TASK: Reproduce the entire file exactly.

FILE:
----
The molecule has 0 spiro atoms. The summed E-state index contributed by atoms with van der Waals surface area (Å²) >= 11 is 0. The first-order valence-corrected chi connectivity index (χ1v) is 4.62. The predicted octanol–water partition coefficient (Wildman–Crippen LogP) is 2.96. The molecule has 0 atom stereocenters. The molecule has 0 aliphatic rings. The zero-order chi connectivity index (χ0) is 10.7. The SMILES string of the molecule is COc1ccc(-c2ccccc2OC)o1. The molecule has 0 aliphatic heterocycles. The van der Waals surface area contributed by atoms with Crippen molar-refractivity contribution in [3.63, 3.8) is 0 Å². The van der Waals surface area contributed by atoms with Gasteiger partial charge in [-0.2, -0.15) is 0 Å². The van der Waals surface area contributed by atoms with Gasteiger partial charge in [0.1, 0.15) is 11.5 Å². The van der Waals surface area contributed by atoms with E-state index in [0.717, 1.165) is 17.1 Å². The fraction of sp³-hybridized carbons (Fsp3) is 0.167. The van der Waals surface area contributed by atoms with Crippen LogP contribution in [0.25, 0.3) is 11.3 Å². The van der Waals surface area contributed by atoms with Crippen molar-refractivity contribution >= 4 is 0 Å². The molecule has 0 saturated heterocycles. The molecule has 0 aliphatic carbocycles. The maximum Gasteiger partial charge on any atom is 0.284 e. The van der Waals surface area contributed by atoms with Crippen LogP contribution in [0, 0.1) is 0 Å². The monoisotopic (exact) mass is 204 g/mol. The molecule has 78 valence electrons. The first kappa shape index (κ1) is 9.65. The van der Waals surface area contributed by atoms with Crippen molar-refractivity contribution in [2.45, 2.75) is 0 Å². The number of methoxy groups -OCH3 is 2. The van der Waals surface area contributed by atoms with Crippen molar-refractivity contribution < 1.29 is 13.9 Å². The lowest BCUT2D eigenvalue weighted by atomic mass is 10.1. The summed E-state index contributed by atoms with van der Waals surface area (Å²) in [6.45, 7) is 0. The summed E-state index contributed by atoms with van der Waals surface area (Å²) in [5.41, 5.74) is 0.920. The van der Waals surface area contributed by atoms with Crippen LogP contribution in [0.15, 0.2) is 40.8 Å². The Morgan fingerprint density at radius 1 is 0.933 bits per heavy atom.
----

The molecule has 0 spiro atoms. The summed E-state index contributed by atoms with van der Waals surface area (Å²) >= 11 is 0. The first-order valence-corrected chi connectivity index (χ1v) is 4.62. The predicted octanol–water partition coefficient (Wildman–Crippen LogP) is 2.96. The molecule has 0 atom stereocenters. The molecule has 0 aliphatic rings. The zero-order chi connectivity index (χ0) is 10.7. The SMILES string of the molecule is COc1ccc(-c2ccccc2OC)o1. The molecule has 0 aliphatic heterocycles. The van der Waals surface area contributed by atoms with Crippen molar-refractivity contribution in [3.63, 3.8) is 0 Å². The van der Waals surface area contributed by atoms with Gasteiger partial charge in [-0.2, -0.15) is 0 Å². The van der Waals surface area contributed by atoms with Gasteiger partial charge in [0.1, 0.15) is 11.5 Å². The van der Waals surface area contributed by atoms with E-state index in [0.717, 1.165) is 17.1 Å². The fraction of sp³-hybridized carbons (Fsp3) is 0.167. The van der Waals surface area contributed by atoms with Crippen LogP contribution in [0.25, 0.3) is 11.3 Å². The van der Waals surface area contributed by atoms with Crippen molar-refractivity contribution >= 4 is 0 Å². The molecule has 0 saturated heterocycles. The molecule has 0 aliphatic carbocycles. The maximum Gasteiger partial charge on any atom is 0.284 e. The van der Waals surface area contributed by atoms with Crippen LogP contribution in [0, 0.1) is 0 Å². The monoisotopic (exact) mass is 204 g/mol. The molecule has 78 valence electrons. The first kappa shape index (κ1) is 9.65. The van der Waals surface area contributed by atoms with Crippen molar-refractivity contribution in [2.45, 2.75) is 0 Å². The number of methoxy groups -OCH3 is 2. The van der Waals surface area contributed by atoms with Crippen molar-refractivity contribution < 1.29 is 13.9 Å². The lowest BCUT2D eigenvalue weighted by atomic mass is 10.1. The summed E-state index contributed by atoms with van der Waals surface area (Å²) in [6.45, 7) is 0. The summed E-state index contributed by atoms with van der Waals surface area (Å²) in [5.41, 5.74) is 0.920. The van der Waals surface area contributed by atoms with Crippen LogP contribution in [0.15, 0.2) is 40.8 Å². The Morgan fingerprint density at radius 1 is 0.933 bits per heavy atom.